SCORM Gets Hitched to Experience

I was talking recently with Chris Osborn, Vice President of Marketing at BizLibrary, and we were discussing how everything is content and content seems to be everywhere. You can find content for learning in many places aside from the content carefully wrapped up and delivered as a SCORM course.

A Brief History of SCORM

The Advanced Distributed Learning (ADL) organization is the government group that established SCORM as a specification. ADL developed SCORM to enable the use of courses from one LMS any other LMS. Before SCORM, it was the Wild West when it came to courses, with everyone developing for their own system. Therefore, SCORM was useful. That was what the name meant – Sharable Content Object Reference Model. You could share the content within your organization using different LMSs, or take content from a third provider and use it in your company. It was similar to the difference between BETA and VHS in the early days of recorded videotapes. They did not play nice in the sandbox until a format was established.

ADL recognized that SCORM, created for relatively simple courses, was limiting both developers and learners using all the new technology developed since they developed SCORM.

  • Course delivery depended upon an LMS that used the SCORM specification.
  • SCORM only tracked relatively simple course-based data. Pass. Fail. Start time, Finish time. Completion rates. Attendance. Final Score. Etc.
  • Many LMSs could only record a SCORM session during a continuous web connection.
  • Mobile was a problem since a course might start on a Monday and be completed on a Wednesday night.

Forget about games, simulations, and anything else considered informal or outside-the-SCORM-box. The SCORM standard forced instructional designers and others who dreamed of amazing courses to fit them into the development and delivery constraints of SCORM. As a learner, you were SCORMed.

The Experience API

To catch up with the times, ADL created another spec better suited to the way we learn today. It was born with a working name of “Tin Can API” and rechristened as “Experience API”. Experience API was tested and reached version 1.0 in May 2013. Personally, I like the moniker “Experience” since it so much more descriptive of what it really is. Experience API is an improvement that is more in concert with the ways we learn.

For example, Experience API enables the following:

  • If you are a mobile learner, the new spec is able to track your progress without a constant internet connection.
  • Learning experiences can include anything using the new Experience specification.
  • Experience API does not need learning experiences delivered by an LMS. They can come from anywhere. For example, an instructor can give you an assignment that includes the task “go look it up and report back.” Experience API uses a “bookmarklet” installed on a web browser to track whether you visited the pages that provided the information. That alone opens up a completely new world of learning.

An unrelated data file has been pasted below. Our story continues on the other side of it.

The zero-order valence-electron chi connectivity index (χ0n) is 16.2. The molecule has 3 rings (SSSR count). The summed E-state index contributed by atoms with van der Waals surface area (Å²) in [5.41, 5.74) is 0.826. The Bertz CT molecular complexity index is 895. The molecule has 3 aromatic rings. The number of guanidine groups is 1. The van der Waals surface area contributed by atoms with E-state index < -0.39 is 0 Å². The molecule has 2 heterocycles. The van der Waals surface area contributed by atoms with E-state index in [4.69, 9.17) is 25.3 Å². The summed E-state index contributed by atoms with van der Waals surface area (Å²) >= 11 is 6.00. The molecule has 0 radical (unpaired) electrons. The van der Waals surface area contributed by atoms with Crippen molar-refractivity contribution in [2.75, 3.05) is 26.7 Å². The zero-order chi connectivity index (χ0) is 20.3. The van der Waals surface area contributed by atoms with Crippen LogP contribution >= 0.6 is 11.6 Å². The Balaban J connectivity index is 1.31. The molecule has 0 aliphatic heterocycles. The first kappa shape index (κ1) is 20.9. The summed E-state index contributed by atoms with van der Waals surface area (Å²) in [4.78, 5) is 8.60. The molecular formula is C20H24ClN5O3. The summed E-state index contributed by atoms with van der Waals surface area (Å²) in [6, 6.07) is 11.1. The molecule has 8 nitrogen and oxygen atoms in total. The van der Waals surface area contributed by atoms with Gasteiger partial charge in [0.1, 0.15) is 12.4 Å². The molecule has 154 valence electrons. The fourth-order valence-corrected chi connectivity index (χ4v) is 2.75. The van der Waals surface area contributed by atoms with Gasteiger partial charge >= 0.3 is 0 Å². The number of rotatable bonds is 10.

• Experience API can also keep track of your social interactions. Lots of learning happens every day between people at the virtual water cooler.

Here’s a chart of a side-by-side comparison from ADI:


The new learning information uses a different database – the Learning Record Store or LRS. The LRS can be independent or exist inside an LMS. The LRS can directly produce a report or feed the information into an LMS. According to ADL, LMS providers will eventually all add an LRS. As a caveat, the LMS vendors will need to build robust new data analytics, data visualization, and new and improved reporting features to make sense of all the informal learning that people complete. Learning experiences which are social, mobile, and informal — in other words, any learning not wrapped up in SCORM packages — will go to the LRS. Courses or elements of a course that have SCORM will still go directly to the LMS. The LMS will still supply all the valuable features and functions an LMS provides. It is the beginning of the 100% solution, combining the 20% formal learning (aka SCORM courses) with the 80% informal learning (aka everything else).

What Does This Mean For You?

With the new Experience API, learning is longer limited to a SCORMed course. It’s not limited at all. The new API standard can track any learning experience regardless of where you learn, how you learn, or what you learn. It’s all part of your total learning experience (now you see why I like the name Experience API). An Experience API can include a webinar, a certification track at a conference, a research paper you read and more. If it is some thing or some place from which you learn, Experience API can track and record the learning.

Companies will need to start evaluating and valuing informal learning. Developers – and authorware vendors – will need to discover creative ways to loop, jog, and link external learning experiences into their more formal programs. Finally, self-motivated learners and continuous learning will rule the day.

Like what you see? Share with a friend.

Related Content